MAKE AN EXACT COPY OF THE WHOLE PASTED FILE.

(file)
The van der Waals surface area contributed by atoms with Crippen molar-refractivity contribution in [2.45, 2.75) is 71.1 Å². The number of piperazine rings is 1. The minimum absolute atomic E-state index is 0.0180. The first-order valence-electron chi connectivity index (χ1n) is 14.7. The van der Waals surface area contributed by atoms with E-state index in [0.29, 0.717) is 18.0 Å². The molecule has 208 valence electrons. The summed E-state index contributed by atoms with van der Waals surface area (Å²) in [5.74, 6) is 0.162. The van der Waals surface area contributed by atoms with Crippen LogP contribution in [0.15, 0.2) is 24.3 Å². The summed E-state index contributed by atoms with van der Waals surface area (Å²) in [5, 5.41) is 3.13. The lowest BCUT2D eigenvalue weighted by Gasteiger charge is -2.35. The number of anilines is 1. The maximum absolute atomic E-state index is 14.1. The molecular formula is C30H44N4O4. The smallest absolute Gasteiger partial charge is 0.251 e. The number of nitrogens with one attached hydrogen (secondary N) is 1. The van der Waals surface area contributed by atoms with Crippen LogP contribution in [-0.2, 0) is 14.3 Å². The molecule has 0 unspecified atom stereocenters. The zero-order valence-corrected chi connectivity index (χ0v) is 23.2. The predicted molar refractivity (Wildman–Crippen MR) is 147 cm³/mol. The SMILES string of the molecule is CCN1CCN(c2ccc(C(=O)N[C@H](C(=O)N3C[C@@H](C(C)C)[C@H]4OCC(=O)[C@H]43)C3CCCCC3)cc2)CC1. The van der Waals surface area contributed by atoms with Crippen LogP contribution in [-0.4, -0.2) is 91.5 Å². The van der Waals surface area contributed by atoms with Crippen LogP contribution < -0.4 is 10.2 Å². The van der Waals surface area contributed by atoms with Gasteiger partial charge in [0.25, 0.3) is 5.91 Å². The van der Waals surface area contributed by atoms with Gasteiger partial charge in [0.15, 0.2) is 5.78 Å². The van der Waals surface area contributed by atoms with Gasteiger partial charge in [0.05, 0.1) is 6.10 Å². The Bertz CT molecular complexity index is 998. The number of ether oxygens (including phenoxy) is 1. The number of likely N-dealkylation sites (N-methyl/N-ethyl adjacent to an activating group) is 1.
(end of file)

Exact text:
The van der Waals surface area contributed by atoms with Crippen molar-refractivity contribution in [2.45, 2.75) is 71.1 Å². The number of piperazine rings is 1. The minimum absolute atomic E-state index is 0.0180. The first-order valence-electron chi connectivity index (χ1n) is 14.7. The van der Waals surface area contributed by atoms with E-state index in [0.29, 0.717) is 18.0 Å². The molecule has 208 valence electrons. The summed E-state index contributed by atoms with van der Waals surface area (Å²) in [5.74, 6) is 0.162. The van der Waals surface area contributed by atoms with Crippen LogP contribution in [0.15, 0.2) is 24.3 Å². The summed E-state index contributed by atoms with van der Waals surface area (Å²) in [5, 5.41) is 3.13. The lowest BCUT2D eigenvalue weighted by Gasteiger charge is -2.35. The number of anilines is 1. The maximum absolute atomic E-state index is 14.1. The molecular formula is C30H44N4O4. The smallest absolute Gasteiger partial charge is 0.251 e. The number of nitrogens with one attached hydrogen (secondary N) is 1. The van der Waals surface area contributed by atoms with Crippen LogP contribution in [-0.2, 0) is 14.3 Å². The molecule has 0 unspecified atom stereocenters. The zero-order valence-corrected chi connectivity index (χ0v) is 23.2. The predicted molar refractivity (Wildman–Crippen MR) is 147 cm³/mol. The SMILES string of the molecule is CCN1CCN(c2ccc(C(=O)N[C@H](C(=O)N3C[C@@H](C(C)C)[C@H]4OCC(=O)[C@H]43)C3CCCCC3)cc2)CC1. The van der Waals surface area contributed by atoms with Crippen LogP contribution in [-0.4, -0.2) is 91.5 Å². The van der Waals surface area contributed by atoms with Crippen LogP contribution < -0.4 is 10.2 Å². The van der Waals surface area contributed by atoms with Gasteiger partial charge in [0.25, 0.3) is 5.91 Å². The van der Waals surface area contributed by atoms with Gasteiger partial charge in [0.15, 0.2) is 5.78 Å². The van der Waals surface area contributed by atoms with Gasteiger partial charge in [0.05, 0.1) is 6.10 Å². The Bertz CT molecular complexity index is 998. The number of ether oxygens (including phenoxy) is 1. The number of likely N-dealkylation sites (N-methyl/N-ethyl adjacent to an activating group) is 1.